It’s about time for one.
There’s no doubt that Mass Effect Andromeda has sparked a lot of hype, especially since its preview at E3 2015. Fans everywhere have been dying for more details about where the game will be set, who the companions will be, and where the story will take the new protagonist. But there’s one question I’m concerned with most of all: who will be the face of Mass Effect Andromeda?
This time around I think it would make sense for the default character to be female, and there are quite a few factors pointing in that direction. First, though, I should clarify what that would entail. I’m not suggesting that there should only be a female character option– BioWare games classically feature different gender options, and I don’t think that should change. But who do we see on the cover of the Mass Effect Trilogy? Male Shepard. What gender does your character default as when you enter character creation in most RPGs? Male. Andromeda should consider defaulting to the female option, and here’s why:
FemShep is life
FemShep from the original Mass Effect trilogy has a cult following that is almost disturbing. While she may not be the exclusive choice of Mass Effect fans, those who prefer to play as FemShep swear by her superiority. Many claim that the voice acting is of a higher quality, that the available romances are more engaging, and that the plot is more interesting with a female solider as the lead. Personally, I’d have to agree. There’s something about the outsider factor of a female commander that lends a lot of good conflict and charm to the series.
BioWare slowly seemed to catch on to the FemShep obsession, releasing an alternate cover for Mass Effect 3, and even recently revealing on Twitter that Commander Shepard’s animation was originally tested for the female option. Plus, The N7 day trailer for Mass Effect Andromeda featured the voice of FemShep (Jennifer Hale). Are these indicators of BioWare hopping on the FemShep bandwagon? Better late than never.
Inquisition plot intended for female character
As BioWare’s most recent major RPG, Dragon Age Inquisition is a good place to look for what direction the developer is moving in. Even though the technical game default for Inquisition is neutral, I’d argue that the plot is intended to be played as a female elf. Why? Because that’s the only type of character that can romance Solas: the Inquisitor’s sexy, bald, and mysterious elf companion.
I’ve played Dragon Age Inquisition a few times through as an Inquisitor of different genders, races, and sexualities. What romances and plot lines I haven’t played through, I’ve seen played by my Inquisition-obsessed roommate. Not only is Solas the most engaging (and heartbreaking) romance option, he’s probably the most important character in the game. Given the ending of the Trespasser expansion, I’d say it’s even likely that he will be the main focus of the next Dragon Age game. Really though, the only way to fully understand Solas and get the most out of the game’s disturbing plot twist, is by romancing him. You have to be a female elf to do that because Solas won’t get into it with anyone else (so picky).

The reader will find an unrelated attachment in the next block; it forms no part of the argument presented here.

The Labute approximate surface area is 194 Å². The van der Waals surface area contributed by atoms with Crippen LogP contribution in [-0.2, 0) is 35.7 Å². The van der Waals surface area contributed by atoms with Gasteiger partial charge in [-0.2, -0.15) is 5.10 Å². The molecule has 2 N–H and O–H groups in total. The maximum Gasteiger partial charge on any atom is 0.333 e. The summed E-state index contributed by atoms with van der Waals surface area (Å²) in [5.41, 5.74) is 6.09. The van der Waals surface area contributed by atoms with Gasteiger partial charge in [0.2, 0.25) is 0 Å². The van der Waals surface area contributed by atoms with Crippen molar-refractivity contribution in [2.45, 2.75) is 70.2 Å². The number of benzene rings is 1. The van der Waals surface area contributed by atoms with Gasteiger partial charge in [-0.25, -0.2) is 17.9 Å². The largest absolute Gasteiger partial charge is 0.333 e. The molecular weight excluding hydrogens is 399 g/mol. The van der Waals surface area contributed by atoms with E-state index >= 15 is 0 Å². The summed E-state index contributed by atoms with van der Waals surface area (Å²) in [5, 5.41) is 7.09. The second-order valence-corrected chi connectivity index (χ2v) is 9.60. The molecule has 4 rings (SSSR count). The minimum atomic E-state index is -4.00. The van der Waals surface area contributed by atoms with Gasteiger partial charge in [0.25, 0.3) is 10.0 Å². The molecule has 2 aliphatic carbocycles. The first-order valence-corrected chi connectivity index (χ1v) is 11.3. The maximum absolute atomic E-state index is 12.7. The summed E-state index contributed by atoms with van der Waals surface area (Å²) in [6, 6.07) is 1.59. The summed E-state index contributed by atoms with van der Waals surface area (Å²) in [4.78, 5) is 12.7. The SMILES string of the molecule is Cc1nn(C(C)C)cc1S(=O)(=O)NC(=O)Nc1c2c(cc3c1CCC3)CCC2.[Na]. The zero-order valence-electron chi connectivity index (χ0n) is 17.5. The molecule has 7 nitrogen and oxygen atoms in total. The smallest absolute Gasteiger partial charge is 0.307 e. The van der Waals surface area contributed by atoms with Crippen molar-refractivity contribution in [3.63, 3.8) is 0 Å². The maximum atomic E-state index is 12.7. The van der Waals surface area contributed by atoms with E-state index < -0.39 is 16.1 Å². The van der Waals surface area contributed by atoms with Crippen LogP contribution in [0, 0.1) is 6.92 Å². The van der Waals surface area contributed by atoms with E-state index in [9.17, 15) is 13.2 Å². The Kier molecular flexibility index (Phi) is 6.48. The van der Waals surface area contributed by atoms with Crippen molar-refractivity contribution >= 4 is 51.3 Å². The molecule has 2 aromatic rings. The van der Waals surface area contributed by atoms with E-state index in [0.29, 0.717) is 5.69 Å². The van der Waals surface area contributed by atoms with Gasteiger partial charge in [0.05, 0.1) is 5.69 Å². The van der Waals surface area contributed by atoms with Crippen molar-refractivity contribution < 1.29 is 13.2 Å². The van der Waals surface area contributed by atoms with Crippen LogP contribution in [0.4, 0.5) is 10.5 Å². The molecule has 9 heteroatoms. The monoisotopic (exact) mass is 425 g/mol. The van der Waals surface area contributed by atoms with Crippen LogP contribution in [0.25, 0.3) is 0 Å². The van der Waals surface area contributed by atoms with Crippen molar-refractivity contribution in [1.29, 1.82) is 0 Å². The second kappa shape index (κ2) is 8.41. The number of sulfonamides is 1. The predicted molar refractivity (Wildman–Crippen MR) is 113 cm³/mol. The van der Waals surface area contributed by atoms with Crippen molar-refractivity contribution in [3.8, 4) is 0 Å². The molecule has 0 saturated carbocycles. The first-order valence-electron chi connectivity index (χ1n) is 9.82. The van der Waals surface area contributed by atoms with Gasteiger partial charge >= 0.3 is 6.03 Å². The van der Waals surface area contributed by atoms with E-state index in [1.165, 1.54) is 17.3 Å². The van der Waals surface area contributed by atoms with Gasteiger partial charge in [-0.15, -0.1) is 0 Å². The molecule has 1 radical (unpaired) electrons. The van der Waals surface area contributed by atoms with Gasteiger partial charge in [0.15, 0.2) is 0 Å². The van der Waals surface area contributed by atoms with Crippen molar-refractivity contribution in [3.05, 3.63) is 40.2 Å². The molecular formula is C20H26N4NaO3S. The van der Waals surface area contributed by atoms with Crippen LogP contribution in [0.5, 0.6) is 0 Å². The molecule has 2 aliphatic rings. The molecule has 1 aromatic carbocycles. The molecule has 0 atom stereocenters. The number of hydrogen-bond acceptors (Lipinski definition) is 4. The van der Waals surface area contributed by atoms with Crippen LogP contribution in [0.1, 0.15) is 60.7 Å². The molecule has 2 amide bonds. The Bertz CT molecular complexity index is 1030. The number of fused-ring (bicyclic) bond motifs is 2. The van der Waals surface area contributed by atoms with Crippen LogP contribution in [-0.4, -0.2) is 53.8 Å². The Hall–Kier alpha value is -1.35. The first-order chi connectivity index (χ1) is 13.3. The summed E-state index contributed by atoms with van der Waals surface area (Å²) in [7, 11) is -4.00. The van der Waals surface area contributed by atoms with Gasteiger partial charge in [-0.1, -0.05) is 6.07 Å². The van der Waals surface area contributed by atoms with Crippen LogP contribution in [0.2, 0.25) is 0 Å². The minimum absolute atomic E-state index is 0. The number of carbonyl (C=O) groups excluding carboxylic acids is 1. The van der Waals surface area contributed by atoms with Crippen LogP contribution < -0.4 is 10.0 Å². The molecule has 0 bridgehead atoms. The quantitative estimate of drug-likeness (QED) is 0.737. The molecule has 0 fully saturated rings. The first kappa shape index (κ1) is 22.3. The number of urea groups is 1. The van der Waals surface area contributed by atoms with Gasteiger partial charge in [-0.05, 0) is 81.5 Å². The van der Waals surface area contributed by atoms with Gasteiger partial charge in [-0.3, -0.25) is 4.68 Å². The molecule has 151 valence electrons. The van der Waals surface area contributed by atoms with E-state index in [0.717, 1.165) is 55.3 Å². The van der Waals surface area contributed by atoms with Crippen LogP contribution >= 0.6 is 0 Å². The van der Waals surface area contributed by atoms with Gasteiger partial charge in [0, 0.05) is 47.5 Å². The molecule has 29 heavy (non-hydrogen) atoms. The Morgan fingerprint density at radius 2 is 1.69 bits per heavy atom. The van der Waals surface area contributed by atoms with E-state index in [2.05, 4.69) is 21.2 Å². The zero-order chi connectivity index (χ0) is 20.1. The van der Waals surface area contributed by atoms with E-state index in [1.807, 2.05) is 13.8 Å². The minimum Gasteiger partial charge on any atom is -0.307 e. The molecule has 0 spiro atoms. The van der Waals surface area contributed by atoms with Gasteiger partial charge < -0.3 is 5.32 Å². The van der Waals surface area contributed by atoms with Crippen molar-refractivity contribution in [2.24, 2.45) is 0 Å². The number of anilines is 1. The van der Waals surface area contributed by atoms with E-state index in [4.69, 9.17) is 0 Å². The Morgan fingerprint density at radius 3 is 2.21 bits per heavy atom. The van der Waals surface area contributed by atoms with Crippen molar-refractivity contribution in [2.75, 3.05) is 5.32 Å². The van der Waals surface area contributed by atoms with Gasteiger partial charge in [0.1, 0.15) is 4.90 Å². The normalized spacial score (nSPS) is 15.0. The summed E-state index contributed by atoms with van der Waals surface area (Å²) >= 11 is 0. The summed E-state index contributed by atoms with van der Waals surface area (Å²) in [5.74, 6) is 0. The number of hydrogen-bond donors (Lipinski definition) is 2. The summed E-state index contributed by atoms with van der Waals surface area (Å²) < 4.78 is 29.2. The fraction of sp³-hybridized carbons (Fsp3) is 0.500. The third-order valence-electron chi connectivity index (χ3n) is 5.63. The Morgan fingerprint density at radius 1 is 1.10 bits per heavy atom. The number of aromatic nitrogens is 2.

Perhaps since the female option was so clandestinely important to the Inquisition plot, it would be beneficial to see a more outright connection to a female protagonist in Mass Effect Andromeda.
BioWare has the pull to make a difference
The main reason that BioWare should make the jump to a default female protagonist is because they can. There is a lot of prejudice and sexism surrounding female protagonists in games. I have often heard people (usually men) say that they don’t want to play a game as a female character. This type of attitude polarizes the gaming community in a completely unnecessary way.
If an indie or lesser known developer launches a game with a female main character, they may be penalized by a smaller audience and thus earn less revenue. Unfortunately, more women are willing to play as a male character than men willing to play as a female character. If a big developer like BioWare decides to default the female option, however, they are unlikely to lose their audience.
We saw this happen with Star Wars. Everyone said a movie with a female lead couldn’t be a blockbuster hit. Enter Rey, or what I like to call the best thing to happen in Star Wars history, and you’ve still got record-breaking sales on your hands. Why? Partly because Daisy Ridley is an ass-kicking goddess, but mostly because it’s Star Wars. Even misogynists love Star Wars.
With the kind of pull and fan-base that BioWare has, people are going to play even if they hate having a woman on the cover. That in itself is a force for changing the gaming community’s perspective on female gamers and female identity. It’s important stuff.
Lastly: why not?
At the end of the day, having a default female character for Mass Effect isn’t going to hurt anyone. No matter what, the game will still feature the option to play as female or male. So why not switch it up a little? With the trends we’ve seen in BioWare’s last two major platformers, it makes sense to give the female protagonist a shot by making her the default. Surely the franchise’s male fans are not so insecure as to be threatened by having a woman on the cover of their favorite game. Because that would be utterly ridiculous.